It is important for a number of reasons to survey an audience to determine to what extent it is tuned at any given time to a particular radio station. Advertisers are, of course, interested in determining the number of people exposed to their broadcast commercials and to characterize their listeners by economic and social categories. Broadcasters find the statistics regarding audience size and type beneficial in setting their advertising rates.
Prior art techniques for obtaining such information involve primarily the following approaches. People within the range of the radio station are contacted by phone and interviewed regarding their listening habits. Each person is questioned about the radio stations which that individual listened to during the previous, say, twenty-four hours. However, this technique is suspect because it is subject to recall errors as well as possible bias introduced by the interviewer. If specific radio stations are mentioned to the person being interviewed, the suggestion may elicit a positive response when tuning to that particular station actually did not occur. Another technique involves keeping diaries by persons agreeing to act as test subjects. Diary entries are to be made throughout the day to keep track of what stations are being listened to. The diaries are collected periodically and analyzed. However, this approach is prone to inaccuracies because the test subjects may fail to make entries due to forgetfullness or laziness. Thus, it can be readily seen that the recall-dependent approach first described above is unsatisfactory because people may not accurately remember what radio station they listened to at any particular time and, also, because of the potential problem of suggestive bias. The diary-based approach is likewise unsatisfactory because people may not cooperate and be as meticulous as required to obtain the desired record-keeping accuracy.
SUMMARY OF THE INVENTION
It is the primary object of the invention to provide a radio audience surveying technique which is implemented automatically without the need for a deliberate record-keeping act by a test subject.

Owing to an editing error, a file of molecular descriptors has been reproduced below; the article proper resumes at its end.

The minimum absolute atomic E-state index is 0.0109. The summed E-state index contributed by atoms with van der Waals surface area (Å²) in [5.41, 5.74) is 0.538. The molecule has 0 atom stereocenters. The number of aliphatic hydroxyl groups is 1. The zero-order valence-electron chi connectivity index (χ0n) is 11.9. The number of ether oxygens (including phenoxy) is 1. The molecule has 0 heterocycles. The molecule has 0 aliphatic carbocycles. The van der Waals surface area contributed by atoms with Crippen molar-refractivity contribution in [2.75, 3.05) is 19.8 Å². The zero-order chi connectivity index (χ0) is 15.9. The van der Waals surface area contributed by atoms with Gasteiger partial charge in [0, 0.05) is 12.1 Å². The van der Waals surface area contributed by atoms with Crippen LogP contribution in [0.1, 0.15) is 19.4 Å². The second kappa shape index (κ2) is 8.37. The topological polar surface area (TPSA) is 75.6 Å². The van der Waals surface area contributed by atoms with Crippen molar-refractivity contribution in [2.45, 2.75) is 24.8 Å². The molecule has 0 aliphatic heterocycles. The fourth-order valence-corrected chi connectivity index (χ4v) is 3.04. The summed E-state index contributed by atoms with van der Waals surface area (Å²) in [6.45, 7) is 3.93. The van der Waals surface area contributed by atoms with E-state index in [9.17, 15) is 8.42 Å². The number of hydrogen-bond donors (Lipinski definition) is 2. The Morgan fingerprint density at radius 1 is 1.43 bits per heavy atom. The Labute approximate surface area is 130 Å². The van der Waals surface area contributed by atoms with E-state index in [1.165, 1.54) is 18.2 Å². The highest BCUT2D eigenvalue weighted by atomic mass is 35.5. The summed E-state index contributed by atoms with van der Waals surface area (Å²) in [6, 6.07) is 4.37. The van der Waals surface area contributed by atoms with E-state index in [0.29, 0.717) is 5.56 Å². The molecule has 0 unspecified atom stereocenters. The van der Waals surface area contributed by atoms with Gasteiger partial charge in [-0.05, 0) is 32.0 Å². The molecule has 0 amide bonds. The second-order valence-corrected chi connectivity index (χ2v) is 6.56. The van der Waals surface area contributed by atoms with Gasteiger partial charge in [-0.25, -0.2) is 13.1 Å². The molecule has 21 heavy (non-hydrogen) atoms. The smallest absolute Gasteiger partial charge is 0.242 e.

A further object of the invention is to provide a radio audience surveying technique which is accurate yet relatively simple and inexpensive.
These and other objects of the invention are attained by an apparatus for surveying an audience tuned to a given radio station transmitting designated programming on a predetermined frequency along with a survey signal characteristic of that given radio station. When the programming signal and the characteristic survey signal are detected and audibly reproduced by a radio set, a first means detects the audible sounds reproduced by the radio set. A second means is included for detecting the reproduced survey signal to generate a store signal in response thereto. A memory means is coupled to the second detecting means for storing a signal indicative of each detection of the survey signal.
Another aspect of the invention is directed to a method of surveying an audience tuned to a given radio station transmitting designated programming in a predetermined frequency along with a survey signal characteristic of the given radio station. The programming and the characteristic signal can be detected and audibly reproduced by a conventional radio set. When this occurs, the method comprises the steps of: detecting the audible sounds produced by the radio set, detecting the reproduced survey signal to generate a store signal in response thereto, and storing a signal indicative of such detection of the survey signal in response to said store signal.
BRIEF DESCRIPTION OF THE DRAWING
The drawing is a schematic block diagram of the invention.
DETAILED DESCRIPTION OF THE DRAWINGS
To conduct the survey, persons are selected by the surveying organization based on certain criteria. These criteria can be, for example, age, income, geographic location, sex, and level of education. The broadcasting organization and/or advertisers may require an analysis of their listeners which is broken down into one or more of these categories. The individuals who are approached to be test subjects are merely asked to participate in a test the details of which are not explained. Each person is told only that requirement of the test is the wearing of a certain article of clothing. Additional information is preferably not supplied in order to avoid predisposing or prejudicing the individual test subject toward or away from the aims of the survey. For example, if the individual were told that the survey relates to a radio survey, then this might result in more time and attention being paid to radio listening than would be normal for that person. Even worse would be the situation were the individual told the particular radio station involved in the survey. In order to avoid this problem, each individual is given an article of clothing to wear on a regular basis. For example, such an article of clothing might be a watch for men or a bracelet for women.